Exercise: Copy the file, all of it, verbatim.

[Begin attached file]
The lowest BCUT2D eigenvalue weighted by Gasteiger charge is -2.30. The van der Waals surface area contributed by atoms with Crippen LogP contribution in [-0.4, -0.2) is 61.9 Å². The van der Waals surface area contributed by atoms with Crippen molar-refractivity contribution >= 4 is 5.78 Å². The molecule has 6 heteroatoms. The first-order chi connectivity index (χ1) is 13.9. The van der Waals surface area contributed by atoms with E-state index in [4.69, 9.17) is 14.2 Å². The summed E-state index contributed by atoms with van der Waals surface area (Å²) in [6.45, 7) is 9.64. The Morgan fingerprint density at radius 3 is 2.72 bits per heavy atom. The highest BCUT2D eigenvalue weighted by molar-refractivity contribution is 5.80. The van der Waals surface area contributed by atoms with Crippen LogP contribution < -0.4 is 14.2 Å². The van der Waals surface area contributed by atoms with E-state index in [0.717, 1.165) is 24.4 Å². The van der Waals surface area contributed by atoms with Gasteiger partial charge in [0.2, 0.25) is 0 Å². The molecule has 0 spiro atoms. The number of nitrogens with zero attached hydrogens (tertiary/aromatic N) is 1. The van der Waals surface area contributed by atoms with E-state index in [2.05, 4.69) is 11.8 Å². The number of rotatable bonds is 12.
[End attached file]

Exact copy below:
The lowest BCUT2D eigenvalue weighted by Gasteiger charge is -2.30. The van der Waals surface area contributed by atoms with Crippen LogP contribution in [-0.4, -0.2) is 61.9 Å². The van der Waals surface area contributed by atoms with Crippen molar-refractivity contribution >= 4 is 5.78 Å². The molecule has 6 heteroatoms. The first-order chi connectivity index (χ1) is 13.9. The van der Waals surface area contributed by atoms with E-state index in [4.69, 9.17) is 14.2 Å². The summed E-state index contributed by atoms with van der Waals surface area (Å²) in [6.45, 7) is 9.64. The Morgan fingerprint density at radius 3 is 2.72 bits per heavy atom. The highest BCUT2D eigenvalue weighted by molar-refractivity contribution is 5.80. The van der Waals surface area contributed by atoms with Crippen LogP contribution < -0.4 is 14.2 Å². The van der Waals surface area contributed by atoms with E-state index in [0.717, 1.165) is 24.4 Å². The van der Waals surface area contributed by atoms with Gasteiger partial charge in [0.2, 0.25) is 0 Å². The molecule has 0 spiro atoms. The number of nitrogens with zero attached hydrogens (tertiary/aromatic N) is 1. The van der Waals surface area contributed by atoms with E-state index in [2.05, 4.69) is 11.8 Å². The number of rotatable bonds is 12.